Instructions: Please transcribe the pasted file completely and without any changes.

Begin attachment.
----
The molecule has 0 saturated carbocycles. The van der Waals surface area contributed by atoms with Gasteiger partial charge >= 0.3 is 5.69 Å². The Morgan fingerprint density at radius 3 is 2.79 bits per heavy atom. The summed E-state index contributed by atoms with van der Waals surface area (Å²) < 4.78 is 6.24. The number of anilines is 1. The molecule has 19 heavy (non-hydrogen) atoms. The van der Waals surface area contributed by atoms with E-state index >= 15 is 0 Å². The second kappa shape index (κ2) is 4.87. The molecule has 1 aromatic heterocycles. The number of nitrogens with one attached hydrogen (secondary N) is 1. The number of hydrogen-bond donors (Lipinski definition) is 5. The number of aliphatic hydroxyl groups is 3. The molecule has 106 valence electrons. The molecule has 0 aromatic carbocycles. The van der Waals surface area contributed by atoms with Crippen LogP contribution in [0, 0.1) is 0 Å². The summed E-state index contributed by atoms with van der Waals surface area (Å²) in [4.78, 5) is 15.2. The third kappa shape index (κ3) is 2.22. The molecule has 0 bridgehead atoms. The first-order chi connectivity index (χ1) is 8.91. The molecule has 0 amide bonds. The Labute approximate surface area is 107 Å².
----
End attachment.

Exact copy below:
The molecule has 0 saturated carbocycles. The van der Waals surface area contributed by atoms with Gasteiger partial charge >= 0.3 is 5.69 Å². The Morgan fingerprint density at radius 3 is 2.79 bits per heavy atom. The summed E-state index contributed by atoms with van der Waals surface area (Å²) < 4.78 is 6.24. The number of anilines is 1. The molecule has 19 heavy (non-hydrogen) atoms. The van der Waals surface area contributed by atoms with E-state index >= 15 is 0 Å². The second kappa shape index (κ2) is 4.87. The molecule has 1 aromatic heterocycles. The number of nitrogens with one attached hydrogen (secondary N) is 1. The number of hydrogen-bond donors (Lipinski definition) is 5. The number of aliphatic hydroxyl groups is 3. The molecule has 106 valence electrons. The molecule has 0 aromatic carbocycles. The van der Waals surface area contributed by atoms with Crippen LogP contribution in [0, 0.1) is 0 Å². The summed E-state index contributed by atoms with van der Waals surface area (Å²) in [4.78, 5) is 15.2. The third kappa shape index (κ3) is 2.22. The molecule has 0 bridgehead atoms. The first-order chi connectivity index (χ1) is 8.91. The molecule has 0 amide bonds. The Labute approximate surface area is 107 Å².